Tuesday, March 5

Beautiful Weather Above


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The atmosphere is made up of several layers and the layer closest to Earth is the troposphere. Most of the clouds you see in the sky are found in the troposphere, and this is the layer of the atmosphere we associate with weather.
Extending up to 10 miles above Earth's surface, the troposphere contains a variety of gases: water vapor, carbon dioxide, methane, nitrous oxide, and others. These gases help retain heat, a portion of which is then radiated back to warm the surface of Earth.
The term weather is the state of the atmosphere at a given time, place and geographic location. Weather forecasts provide an estimate of the conditions we expect to experience in the near future and are based on statistical computer models of similar conditions from previous weather events.
Temperature, amount and form of airborne moisture, cloudiness, and strength of wind are all different components of our weather. When the gases in the troposphere have light from the Sun pass through them we get a glimpse of unusual weather and light phenomena that can be colorful and extreme.


Mirages occur when light is refracted to produce an image of an object or the sky where it is not. It is most commonly seen on hot surfaces, such as the pavement, or in a desert.


Moon Bow

A moon bow is like a rainbow only much rarer, only seen at night when the moon is low and full to almost full. They are also called lunar rainbows and there can be double moon bows. Moon bows are created by the light of the moon and water droplets which is why they need an almost full moon to be viewed. They form on the part of the sky opposite from the moon, and are often faint compared to other rainbows.


Like rainbows haloes are formed around the Sun due to moisture (in this case ice crystals) being refracted from the Sun’s rays in the upper atmosphere. Sometimes two or more areas of the circle or arcs surrounding the Sun will be brighter, forming what we call Sun Dogs. Haloes can also form around the Moon, and occasionally around the brighter stars and planets like Venus.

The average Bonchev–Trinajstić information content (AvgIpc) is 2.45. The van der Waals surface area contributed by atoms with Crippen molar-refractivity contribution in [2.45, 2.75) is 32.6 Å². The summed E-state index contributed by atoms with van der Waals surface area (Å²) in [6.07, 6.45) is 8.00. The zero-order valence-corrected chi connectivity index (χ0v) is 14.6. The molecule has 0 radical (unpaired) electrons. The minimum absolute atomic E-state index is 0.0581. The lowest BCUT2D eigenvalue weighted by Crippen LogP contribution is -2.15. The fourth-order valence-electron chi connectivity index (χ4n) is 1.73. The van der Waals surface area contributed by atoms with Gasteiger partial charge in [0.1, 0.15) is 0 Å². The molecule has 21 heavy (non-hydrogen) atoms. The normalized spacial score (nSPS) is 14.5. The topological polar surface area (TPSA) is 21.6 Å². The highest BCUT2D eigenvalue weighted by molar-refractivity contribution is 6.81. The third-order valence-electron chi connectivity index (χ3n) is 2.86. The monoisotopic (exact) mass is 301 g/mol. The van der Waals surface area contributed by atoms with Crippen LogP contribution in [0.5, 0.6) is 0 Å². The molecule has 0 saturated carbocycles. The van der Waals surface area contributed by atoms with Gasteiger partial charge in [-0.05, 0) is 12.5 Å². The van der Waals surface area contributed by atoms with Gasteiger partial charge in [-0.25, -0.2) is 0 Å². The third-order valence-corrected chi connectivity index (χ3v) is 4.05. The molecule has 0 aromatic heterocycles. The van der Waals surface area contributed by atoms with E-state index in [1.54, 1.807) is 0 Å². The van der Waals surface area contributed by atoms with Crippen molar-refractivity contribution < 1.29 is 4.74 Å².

Pyro Cumulus Clouds
Another heat related phenomenon, pyro cumulus clouds form the fast and intense heating of an area to create conjecture, which in turn creates a cumulus cloud. Volcanoes, forest fires, and nuclear explosion (in the form of a mushroom cloud) are all prime examples of pyro cumulus clouds.
Belt Of Venus
The belt of Venus is a phenomenon that occurs during dusty evenings, or from pollution when a band of pinkish or brownish sky will appear between the sky and the horizon.
Fire Rainbow
A fire rainbow is an extremely rare phenomenon that occurs only when the Sun is high allowing it’s light to pass through high-altitude cirrus clouds with a high content of ice crystals.
Noctilucent Clouds
Noctilucent clouds are atmospherically high clouds that refract light at dusk when the Sun has already set, illuminating the sky with no seeming light source.

Colored Moon